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St Germans, Faulkbourne, Essex - geograph.org.uk - 335585.jpg
St Germanus, Faulkbourne
Location: 51°49’34"N, 0°35’22"E
Post town: Witham
Postcode: CM8
Dialling code: 01376
Local Government
Council: Braintree

Faulkbourne is a parish in Essex, about two miles north-west of Witham.

According to Faulkbourne's Victorian era rector, the Rev. Frederick Spurrell, the name of the village (which was also spelled "Faulkbourn") is probably derived from the Old English words "falk" or "folc" (meaning "folk") and "burn" (meaning "well").

The parish church, along this those of Fairstead & White Notley are administered by the Rector of Terling.

Faulkbourne Hall

Faulkbourne Hall

The Manor had been held by Turbin in the time of Edward the Confessor and was given by William the Conqueror to his nephew Haimo whose niece passed the Manor by marriage to Henry I's natural son, Robert, Earl of Gloucester. It subsequently belonged to Richard de Luci, Lord Chief Justice of England and Sheriff of Essex in 1156. In 1243, Richard de Redvers succeeded to the manor.

After passing through several hands, the Manor was left by Sir Thomas Montgomery to his nephew John Fortescue in 1494, whose descendant of the same name sold the Manor to Sir Edward Bullock in 1637. The Bullock family lived at Faulkbourne until the turn of the 20th century, and included Colonel John Bullock, Member of Parliament for several Essex constituencies for 56 years, who made many improvements to the hall. In April 1885, Princess Louise, Duchess of Argyll (Queen Victoria's daughter) stood as sponsor at the christening of a member of the Bullock family.[1][2]

The earliest parts of Faulkbourne Hall, a red-bricked building with turrets, date from the 15th century. The Hall range was aligned north-east to south-west with a crosswing at the north-eastern end in 1439-1449. A range was added to the north-west in 1449-1494 together with a square tower at the northern corner and a stair turret at its eastern corner. Substantial additions were made by Sir Edward Bullock in the 17th century. A further wing to the south-east of the crosswing was added in c. 1693. Further extension was made in the 19th century in the southern angle. The Hall is a fine specimen of Early Tudor red brick, listed Grade I.[3] The exterior of the house holds a number of metalled vanes in the form of flags bearing the initials of the Bullock family.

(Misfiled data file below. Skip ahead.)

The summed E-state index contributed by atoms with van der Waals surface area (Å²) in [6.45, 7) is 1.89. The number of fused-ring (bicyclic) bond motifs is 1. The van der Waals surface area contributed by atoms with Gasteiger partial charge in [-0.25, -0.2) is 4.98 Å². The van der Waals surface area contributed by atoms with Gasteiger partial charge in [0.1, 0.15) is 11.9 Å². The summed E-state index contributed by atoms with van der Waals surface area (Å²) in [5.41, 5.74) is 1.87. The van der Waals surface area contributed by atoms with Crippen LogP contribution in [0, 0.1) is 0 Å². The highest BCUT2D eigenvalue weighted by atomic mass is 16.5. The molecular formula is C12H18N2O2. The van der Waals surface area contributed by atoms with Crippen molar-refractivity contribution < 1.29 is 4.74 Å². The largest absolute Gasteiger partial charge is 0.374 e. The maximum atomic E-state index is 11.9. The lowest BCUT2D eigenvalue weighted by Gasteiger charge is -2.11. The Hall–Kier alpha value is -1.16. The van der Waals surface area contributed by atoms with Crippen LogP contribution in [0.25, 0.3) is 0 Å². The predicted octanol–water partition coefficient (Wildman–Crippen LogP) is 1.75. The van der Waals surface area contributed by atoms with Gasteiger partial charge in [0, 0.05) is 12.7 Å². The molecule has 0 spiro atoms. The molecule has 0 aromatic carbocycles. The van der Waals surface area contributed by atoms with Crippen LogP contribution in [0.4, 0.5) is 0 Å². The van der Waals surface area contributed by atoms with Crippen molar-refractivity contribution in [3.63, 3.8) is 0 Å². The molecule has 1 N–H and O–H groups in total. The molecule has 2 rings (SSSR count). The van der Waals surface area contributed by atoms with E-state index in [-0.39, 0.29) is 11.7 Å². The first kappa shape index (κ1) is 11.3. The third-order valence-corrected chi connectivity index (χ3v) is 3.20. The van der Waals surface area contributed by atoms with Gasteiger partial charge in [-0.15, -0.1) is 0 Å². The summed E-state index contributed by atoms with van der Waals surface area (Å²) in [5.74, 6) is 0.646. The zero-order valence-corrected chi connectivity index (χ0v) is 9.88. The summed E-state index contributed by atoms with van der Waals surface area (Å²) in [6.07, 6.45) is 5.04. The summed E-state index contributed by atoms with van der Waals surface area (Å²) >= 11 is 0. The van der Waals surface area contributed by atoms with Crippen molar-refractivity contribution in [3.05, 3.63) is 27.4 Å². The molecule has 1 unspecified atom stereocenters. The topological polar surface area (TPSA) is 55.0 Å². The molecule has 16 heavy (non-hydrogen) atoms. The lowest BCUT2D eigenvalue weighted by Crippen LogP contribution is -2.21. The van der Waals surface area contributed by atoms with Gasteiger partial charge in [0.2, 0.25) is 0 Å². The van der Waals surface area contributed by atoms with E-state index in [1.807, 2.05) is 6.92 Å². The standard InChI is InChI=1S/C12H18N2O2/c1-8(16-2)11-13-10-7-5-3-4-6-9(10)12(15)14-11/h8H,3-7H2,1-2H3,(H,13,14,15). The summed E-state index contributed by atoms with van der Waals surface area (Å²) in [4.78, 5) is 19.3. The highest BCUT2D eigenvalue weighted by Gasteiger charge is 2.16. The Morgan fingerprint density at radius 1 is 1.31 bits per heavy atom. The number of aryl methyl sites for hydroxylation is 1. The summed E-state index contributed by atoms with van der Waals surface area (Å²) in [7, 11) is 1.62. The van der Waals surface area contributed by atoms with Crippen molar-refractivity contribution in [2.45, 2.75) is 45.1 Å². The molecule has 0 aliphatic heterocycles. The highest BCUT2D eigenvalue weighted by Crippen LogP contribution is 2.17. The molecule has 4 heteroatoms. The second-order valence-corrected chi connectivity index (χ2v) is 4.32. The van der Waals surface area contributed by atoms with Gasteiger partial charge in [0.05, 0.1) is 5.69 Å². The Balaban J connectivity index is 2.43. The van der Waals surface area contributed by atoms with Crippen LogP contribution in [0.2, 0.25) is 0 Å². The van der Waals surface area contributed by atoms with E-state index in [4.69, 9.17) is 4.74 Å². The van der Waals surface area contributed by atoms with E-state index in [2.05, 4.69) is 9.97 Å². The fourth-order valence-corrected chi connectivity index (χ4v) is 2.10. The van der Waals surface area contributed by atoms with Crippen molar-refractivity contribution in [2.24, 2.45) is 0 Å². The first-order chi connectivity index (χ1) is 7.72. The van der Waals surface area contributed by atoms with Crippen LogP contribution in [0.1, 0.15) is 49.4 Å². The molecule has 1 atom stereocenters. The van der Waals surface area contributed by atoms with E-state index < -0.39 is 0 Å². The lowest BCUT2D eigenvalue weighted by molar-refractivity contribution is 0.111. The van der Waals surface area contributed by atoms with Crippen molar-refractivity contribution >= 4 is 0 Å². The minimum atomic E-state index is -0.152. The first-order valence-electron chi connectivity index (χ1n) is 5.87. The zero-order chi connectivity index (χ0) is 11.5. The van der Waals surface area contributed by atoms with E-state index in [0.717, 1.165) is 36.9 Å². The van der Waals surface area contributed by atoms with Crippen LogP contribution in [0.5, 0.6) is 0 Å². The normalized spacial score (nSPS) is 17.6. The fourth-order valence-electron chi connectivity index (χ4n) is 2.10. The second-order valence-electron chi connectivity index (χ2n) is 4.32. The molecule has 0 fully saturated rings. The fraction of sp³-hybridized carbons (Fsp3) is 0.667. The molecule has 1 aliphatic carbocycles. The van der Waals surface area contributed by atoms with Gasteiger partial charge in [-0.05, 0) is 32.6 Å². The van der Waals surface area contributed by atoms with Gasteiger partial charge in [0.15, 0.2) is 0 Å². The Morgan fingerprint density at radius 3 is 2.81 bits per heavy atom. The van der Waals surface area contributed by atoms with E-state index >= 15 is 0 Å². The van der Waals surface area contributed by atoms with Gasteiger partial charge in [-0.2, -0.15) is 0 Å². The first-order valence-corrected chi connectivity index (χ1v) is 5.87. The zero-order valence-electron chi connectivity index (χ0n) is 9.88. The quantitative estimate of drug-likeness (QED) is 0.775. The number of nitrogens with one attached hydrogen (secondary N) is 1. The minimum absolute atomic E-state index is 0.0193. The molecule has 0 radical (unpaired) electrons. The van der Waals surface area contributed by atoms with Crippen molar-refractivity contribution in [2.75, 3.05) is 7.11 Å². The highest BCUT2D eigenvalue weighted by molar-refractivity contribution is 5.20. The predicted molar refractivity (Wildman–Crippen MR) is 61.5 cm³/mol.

The Church of St Germanus which stands in the park, is Norman containing many memorials to the Bullock family formerly including the helm and pennon-rest of Sir Edward which was stolen in 1969.[4]

Faulkbourne Church

The church, which stands close to Faulkbourne Hall, the former residence of the Bullock family, is dedicated to Germanus of Auxerre[5] and was restored in 1886 by the Rev. Frederick Spurrell, with the assistance of the architect Sir Arthur Blomfield. Rev. Spurrell presented a history of the church to the Essex Archaeological Society on 30 August 1877, a transcript of which can be found in their records. He dates the church as Norman, built towards the end of the reign of William I, and suggests that the reason for the building being dedicated to Saint Germanus is probably that it was consecrated on 31 July, his feast day.

Further reading

For more information on the church, see

A guide to Saint Germanus Church Faulkbourne, (Ed. David Andrews) compiled by the Parochial Church Council (2000), Faulkbourne Press, ISBN 978-0-9538028-1-4
Faulkbourn Church, a paper by the Rev. Frederick Spurrell published in the Essex Archaeological Society Transperiodical (1878)


  1. Bullock, Llewellyn C W, Memoirs of the Bullock Family, A J Lawrence 1905
  2. Bullock, Osmund, Faulkbourne and the Bullocks, 2005
  3. "British Listed Buildings". http://www.britishlistedbuildings.co.uk/en-115379-faulkbourne-hall-faulkbourne. 
  4. A Guide to Saint Germanus Church Faulkbourne
  5. S. Baring-Gould & John Fisher (1911). The Lives of the British Saints. https://archive.org/stream/livesofbritishsa03bariuoft/livesofbritishsa03bariuoft_djvu.txt.